Watch last Sunday’s Georgia Gang on Youtube

  From the March 26th Georgia Gang: a countdown to Sine Die at the State Capitol, the ongoing disaster that is the Atlanta Streetcar, and two new Georgia cities. Subscribe to the channel to keep up with IAG CEO Phil Kent and the rest of the gang as they break down the latest in Peach State politics every Sunday!...

Busy day under Gold Dome as session winds down

  The penultimate day of the 2017 legislative session was a busy one as many key bills met their fate Tuesday for better or for worse.  Firearm legislation was a big player, as was immigration and terrorism as national and state issues collided under the Gold Dome. HB 406 – State Rep. Allen Powell’s gun reciprocity-with-Virginia bill passed the Senate with ease and goes to Governor Nathan Deal’s desk, where it will more than likely be signed into law.   HB 292 – This complex gun bill from state Sen. Rick Jasperse that would prohibit probate judges from altering the process of approving a GWL application along with allowing licensees of states with reciprocal agreements with Georgia a 90 day grace period to obtain a GWL, among other issues, will go back to the House for further debate before another chance to pass on Thursday. HB 280 – The 2017 version of ‘campus carry’ heads back to the House, expect it to be a major topic of debate on the session’s final day. HB 37 – State Rep. Earl Ehrhart’s controversial bill would take away state funding from Georgia universities that declared themselves as ‘sanctuary campuses.’  The bill passed the Senate with relative ease and heads to Governor Deal’s desk for his signature. SB 1 – An embarrassing end for one of the state Senate’s top priorities as the bill died after two separate votes in the House.  Sponsored by Senate Majority Leader Bill Cowsert and endorsed by Lt. Governor Casey Cagle, SB 1 would have classified certain crimes as acts of ‘domestic terrorism’ and increased their punishments.  Opposition, which included nearly...

State looks to experiment with healthcare

Following the U.S. Congress’ failure to repeal and replace Obamacare last week some states’, including Georgia, indicated their desire to explore their own changes to health care.  While light on specifics, GA Governor Nathan Deal this week indicated that his state would look at alterations to programs including Medicaid in coming months.  While these proposals are just getting started, the state’s willingness to move forward on health care has its ship...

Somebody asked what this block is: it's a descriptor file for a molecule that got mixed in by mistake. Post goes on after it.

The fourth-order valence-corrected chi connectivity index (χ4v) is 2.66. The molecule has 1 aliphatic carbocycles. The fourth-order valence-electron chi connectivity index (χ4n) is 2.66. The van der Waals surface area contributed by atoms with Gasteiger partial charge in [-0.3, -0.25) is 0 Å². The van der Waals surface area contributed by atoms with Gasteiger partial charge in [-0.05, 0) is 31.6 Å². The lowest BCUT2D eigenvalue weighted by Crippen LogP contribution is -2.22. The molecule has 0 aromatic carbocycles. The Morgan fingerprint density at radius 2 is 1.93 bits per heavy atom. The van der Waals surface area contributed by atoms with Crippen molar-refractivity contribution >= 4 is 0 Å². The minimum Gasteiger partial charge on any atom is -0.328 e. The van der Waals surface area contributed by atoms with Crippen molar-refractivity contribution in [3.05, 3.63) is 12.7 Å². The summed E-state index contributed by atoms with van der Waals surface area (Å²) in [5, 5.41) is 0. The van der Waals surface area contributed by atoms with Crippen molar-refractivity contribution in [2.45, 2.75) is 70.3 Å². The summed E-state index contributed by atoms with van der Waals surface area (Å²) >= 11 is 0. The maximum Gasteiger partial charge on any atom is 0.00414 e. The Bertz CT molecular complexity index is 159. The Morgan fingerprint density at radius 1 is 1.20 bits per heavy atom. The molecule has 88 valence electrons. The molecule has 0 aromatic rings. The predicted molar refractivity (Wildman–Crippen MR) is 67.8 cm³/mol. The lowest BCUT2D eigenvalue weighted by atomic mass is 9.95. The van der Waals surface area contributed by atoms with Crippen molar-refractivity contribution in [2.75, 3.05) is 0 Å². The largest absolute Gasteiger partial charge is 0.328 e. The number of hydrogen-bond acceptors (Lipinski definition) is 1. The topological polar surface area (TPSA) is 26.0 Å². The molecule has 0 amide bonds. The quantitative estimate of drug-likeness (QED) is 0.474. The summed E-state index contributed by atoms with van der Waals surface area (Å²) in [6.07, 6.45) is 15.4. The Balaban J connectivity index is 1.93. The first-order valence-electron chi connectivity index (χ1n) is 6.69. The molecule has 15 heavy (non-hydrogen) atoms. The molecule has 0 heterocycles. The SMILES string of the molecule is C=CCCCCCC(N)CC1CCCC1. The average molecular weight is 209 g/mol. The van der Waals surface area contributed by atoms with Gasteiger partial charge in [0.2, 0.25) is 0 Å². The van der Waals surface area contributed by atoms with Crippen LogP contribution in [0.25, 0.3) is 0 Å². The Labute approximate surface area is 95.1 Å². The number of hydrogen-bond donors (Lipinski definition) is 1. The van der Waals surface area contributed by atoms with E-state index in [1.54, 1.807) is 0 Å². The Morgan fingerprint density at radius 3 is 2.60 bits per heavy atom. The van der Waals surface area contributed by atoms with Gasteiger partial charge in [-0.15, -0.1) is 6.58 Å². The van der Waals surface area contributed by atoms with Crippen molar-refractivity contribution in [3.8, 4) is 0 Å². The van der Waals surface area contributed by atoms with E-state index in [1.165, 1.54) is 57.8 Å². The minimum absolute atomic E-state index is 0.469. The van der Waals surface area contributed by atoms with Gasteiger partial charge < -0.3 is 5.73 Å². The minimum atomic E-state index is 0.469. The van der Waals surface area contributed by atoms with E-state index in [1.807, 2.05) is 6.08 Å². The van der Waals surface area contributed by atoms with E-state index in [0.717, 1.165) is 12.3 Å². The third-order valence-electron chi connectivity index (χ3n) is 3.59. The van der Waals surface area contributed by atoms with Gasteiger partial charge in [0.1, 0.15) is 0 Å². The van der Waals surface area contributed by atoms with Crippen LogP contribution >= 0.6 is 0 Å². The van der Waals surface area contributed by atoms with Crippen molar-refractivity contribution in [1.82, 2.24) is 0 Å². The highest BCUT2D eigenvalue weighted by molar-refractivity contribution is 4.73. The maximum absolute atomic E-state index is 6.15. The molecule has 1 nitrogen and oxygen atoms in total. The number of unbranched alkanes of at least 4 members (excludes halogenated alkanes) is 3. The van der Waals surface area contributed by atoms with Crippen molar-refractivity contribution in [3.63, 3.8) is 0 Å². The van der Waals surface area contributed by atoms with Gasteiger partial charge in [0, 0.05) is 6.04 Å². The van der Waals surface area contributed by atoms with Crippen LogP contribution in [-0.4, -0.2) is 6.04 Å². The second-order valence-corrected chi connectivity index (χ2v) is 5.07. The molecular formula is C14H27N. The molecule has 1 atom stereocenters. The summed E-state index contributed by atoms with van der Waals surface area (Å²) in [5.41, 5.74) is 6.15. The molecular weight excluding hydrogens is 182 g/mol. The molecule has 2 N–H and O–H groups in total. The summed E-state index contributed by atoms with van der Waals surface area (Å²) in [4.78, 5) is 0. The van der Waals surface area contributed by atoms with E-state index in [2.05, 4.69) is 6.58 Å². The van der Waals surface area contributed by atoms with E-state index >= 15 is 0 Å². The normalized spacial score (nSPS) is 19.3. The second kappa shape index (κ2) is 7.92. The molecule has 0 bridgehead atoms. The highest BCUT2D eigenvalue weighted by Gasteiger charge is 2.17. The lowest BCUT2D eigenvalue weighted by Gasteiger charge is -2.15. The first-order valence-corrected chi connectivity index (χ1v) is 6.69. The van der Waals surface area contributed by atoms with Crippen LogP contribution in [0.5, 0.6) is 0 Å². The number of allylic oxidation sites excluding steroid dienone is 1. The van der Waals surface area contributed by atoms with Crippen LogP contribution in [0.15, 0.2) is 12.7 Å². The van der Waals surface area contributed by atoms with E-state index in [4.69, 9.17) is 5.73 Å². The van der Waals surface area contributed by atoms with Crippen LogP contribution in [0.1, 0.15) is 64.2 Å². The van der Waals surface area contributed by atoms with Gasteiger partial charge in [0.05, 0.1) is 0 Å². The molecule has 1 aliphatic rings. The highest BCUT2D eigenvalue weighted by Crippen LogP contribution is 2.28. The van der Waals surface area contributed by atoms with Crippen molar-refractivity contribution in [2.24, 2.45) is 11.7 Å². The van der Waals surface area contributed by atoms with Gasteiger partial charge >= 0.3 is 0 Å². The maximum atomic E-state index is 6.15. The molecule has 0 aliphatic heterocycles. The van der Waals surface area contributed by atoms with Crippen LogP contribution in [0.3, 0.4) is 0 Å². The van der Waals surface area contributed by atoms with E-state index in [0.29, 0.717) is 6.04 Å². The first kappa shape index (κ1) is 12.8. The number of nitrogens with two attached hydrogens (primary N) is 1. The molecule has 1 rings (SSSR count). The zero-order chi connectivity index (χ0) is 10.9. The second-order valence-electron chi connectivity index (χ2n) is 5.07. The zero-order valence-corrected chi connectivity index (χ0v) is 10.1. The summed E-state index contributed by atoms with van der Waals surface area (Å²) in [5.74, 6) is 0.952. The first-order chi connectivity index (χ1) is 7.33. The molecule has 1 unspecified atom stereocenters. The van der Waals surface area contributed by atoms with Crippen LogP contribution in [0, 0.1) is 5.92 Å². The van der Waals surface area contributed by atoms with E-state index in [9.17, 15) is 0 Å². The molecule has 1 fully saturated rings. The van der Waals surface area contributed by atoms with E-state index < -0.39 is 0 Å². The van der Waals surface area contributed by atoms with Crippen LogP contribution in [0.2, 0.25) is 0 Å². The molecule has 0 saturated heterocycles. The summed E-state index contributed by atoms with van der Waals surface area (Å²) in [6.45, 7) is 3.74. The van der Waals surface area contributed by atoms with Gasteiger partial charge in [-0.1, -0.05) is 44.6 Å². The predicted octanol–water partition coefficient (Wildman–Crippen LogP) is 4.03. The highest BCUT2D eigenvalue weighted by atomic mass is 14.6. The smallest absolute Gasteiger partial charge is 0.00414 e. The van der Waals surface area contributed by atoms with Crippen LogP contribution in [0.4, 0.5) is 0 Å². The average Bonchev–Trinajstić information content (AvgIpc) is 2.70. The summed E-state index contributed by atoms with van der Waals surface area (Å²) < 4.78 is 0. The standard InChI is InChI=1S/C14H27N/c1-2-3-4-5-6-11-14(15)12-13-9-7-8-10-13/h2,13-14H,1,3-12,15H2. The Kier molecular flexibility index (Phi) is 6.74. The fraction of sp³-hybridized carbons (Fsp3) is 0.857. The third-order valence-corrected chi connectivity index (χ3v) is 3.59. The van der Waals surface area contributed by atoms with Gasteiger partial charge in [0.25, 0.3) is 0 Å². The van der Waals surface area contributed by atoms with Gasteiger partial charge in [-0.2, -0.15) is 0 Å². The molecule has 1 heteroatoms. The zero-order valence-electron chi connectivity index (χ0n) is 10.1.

Debate Over Role of Schools’ Chief Turnaround Officer

​The education turnaround legislation being debated before the General Assembly, now labeled the First Priority Act, has gone through several revisions. But on the second-to-last day of the session one section has remained: creation of a public school system “chief turnaround officer” who would report to the state Board of Education. Various groups — from teachers’ organizations to conservative think tanks — have asked that the CTO position report to the elected state school superintendent instead. Georgia Association of Educators President Sid Chapman says he’s hoping a majority of legislators change their minds about where the officer reports. “The state school superintendent is elected by the people,” Chapman says. “And he has no one else in that whole department who doesn’t report to him.” Gov. Nathan Deal and his legislative allies believe the state school superintendent has a dismal record when it comes to reforming, closing or turning failing schools into charters. They just want the superintendent to “consult” with the CTO. During recent testimony before the Senate Youth and Education Committee, Superintendent Richard Woods said the mission of the education department is to implement the state’s educational directives and that his agency should lead the process to improve schools. Woods also urged that criteria for what is considered a failing school should align with the federal definition. In the bill, a failing school would include one that has received “an unacceptable rating and any other factors deemed appropriate” by the CTO. Officials with the Georgia School Board Association as well as the state’s largest education association– the Professional Association of Georgia Educators– also cite concerns over the reporting...

Bird flu found in Georgia chickens

Nearly 18,000 chickens had to be destroyed in Chattooga County last week after being found to have avian influenza, the infamous bird flu.  The incident is the first case of bird flu found in a commercial flock in the state.  Very worrying for the state’s poultry industry, which is the largest agriculture in the state with an estimated annual economic impact of nearly $26 billion.  Hopefully it stays contained, but the threat of such a devastating illness has the state’s poultry industry...

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